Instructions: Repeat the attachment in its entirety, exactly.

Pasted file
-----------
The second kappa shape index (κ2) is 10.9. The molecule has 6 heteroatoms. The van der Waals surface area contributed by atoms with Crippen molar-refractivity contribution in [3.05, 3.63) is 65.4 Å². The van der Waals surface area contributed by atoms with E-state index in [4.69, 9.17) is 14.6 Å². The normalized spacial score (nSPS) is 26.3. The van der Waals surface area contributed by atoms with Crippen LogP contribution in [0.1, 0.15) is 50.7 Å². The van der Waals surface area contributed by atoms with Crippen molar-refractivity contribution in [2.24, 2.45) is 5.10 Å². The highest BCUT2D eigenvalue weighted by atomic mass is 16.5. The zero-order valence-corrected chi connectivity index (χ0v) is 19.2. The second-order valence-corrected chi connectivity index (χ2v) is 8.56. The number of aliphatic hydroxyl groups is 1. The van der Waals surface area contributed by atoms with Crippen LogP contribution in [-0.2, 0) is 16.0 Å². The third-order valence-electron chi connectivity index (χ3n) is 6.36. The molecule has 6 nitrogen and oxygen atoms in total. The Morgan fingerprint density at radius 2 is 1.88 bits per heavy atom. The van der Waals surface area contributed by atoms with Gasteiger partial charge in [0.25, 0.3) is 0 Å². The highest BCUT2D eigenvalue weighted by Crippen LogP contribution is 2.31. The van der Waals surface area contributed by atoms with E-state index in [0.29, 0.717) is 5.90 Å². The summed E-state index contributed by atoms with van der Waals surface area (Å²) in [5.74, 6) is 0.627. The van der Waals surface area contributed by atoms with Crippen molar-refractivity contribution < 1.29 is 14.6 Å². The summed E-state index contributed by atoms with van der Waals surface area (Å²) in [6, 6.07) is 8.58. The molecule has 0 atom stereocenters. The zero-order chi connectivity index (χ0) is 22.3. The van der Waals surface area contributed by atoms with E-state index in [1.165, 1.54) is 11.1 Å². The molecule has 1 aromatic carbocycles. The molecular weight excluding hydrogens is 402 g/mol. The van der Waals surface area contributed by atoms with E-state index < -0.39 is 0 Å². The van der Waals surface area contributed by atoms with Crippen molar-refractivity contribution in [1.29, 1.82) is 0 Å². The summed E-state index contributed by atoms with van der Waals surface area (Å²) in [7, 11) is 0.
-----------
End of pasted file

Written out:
The second kappa shape index (κ2) is 10.9. The molecule has 6 heteroatoms. The van der Waals surface area contributed by atoms with Crippen molar-refractivity contribution in [3.05, 3.63) is 65.4 Å². The van der Waals surface area contributed by atoms with E-state index in [4.69, 9.17) is 14.6 Å². The normalized spacial score (nSPS) is 26.3. The van der Waals surface area contributed by atoms with Crippen LogP contribution in [0.1, 0.15) is 50.7 Å². The van der Waals surface area contributed by atoms with Crippen molar-refractivity contribution in [2.24, 2.45) is 5.10 Å². The highest BCUT2D eigenvalue weighted by atomic mass is 16.5. The zero-order valence-corrected chi connectivity index (χ0v) is 19.2. The second-order valence-corrected chi connectivity index (χ2v) is 8.56. The number of aliphatic hydroxyl groups is 1. The van der Waals surface area contributed by atoms with Crippen LogP contribution in [-0.2, 0) is 16.0 Å². The third-order valence-electron chi connectivity index (χ3n) is 6.36. The molecule has 6 nitrogen and oxygen atoms in total. The Morgan fingerprint density at radius 2 is 1.88 bits per heavy atom. The van der Waals surface area contributed by atoms with Gasteiger partial charge in [0.25, 0.3) is 0 Å². The highest BCUT2D eigenvalue weighted by Crippen LogP contribution is 2.31. The van der Waals surface area contributed by atoms with E-state index in [0.29, 0.717) is 5.90 Å². The summed E-state index contributed by atoms with van der Waals surface area (Å²) in [5.74, 6) is 0.627. The van der Waals surface area contributed by atoms with Crippen molar-refractivity contribution < 1.29 is 14.6 Å². The summed E-state index contributed by atoms with van der Waals surface area (Å²) in [6, 6.07) is 8.58. The molecule has 0 atom stereocenters. The zero-order chi connectivity index (χ0) is 22.3. The van der Waals surface area contributed by atoms with E-state index in [1.165, 1.54) is 11.1 Å². The molecule has 1 aromatic carbocycles. The molecular weight excluding hydrogens is 402 g/mol. The van der Waals surface area contributed by atoms with E-state index < -0.39 is 0 Å². The van der Waals surface area contributed by atoms with Crippen molar-refractivity contribution in [1.29, 1.82) is 0 Å². The summed E-state index contributed by atoms with van der Waals surface area (Å²) in [7, 11) is 0.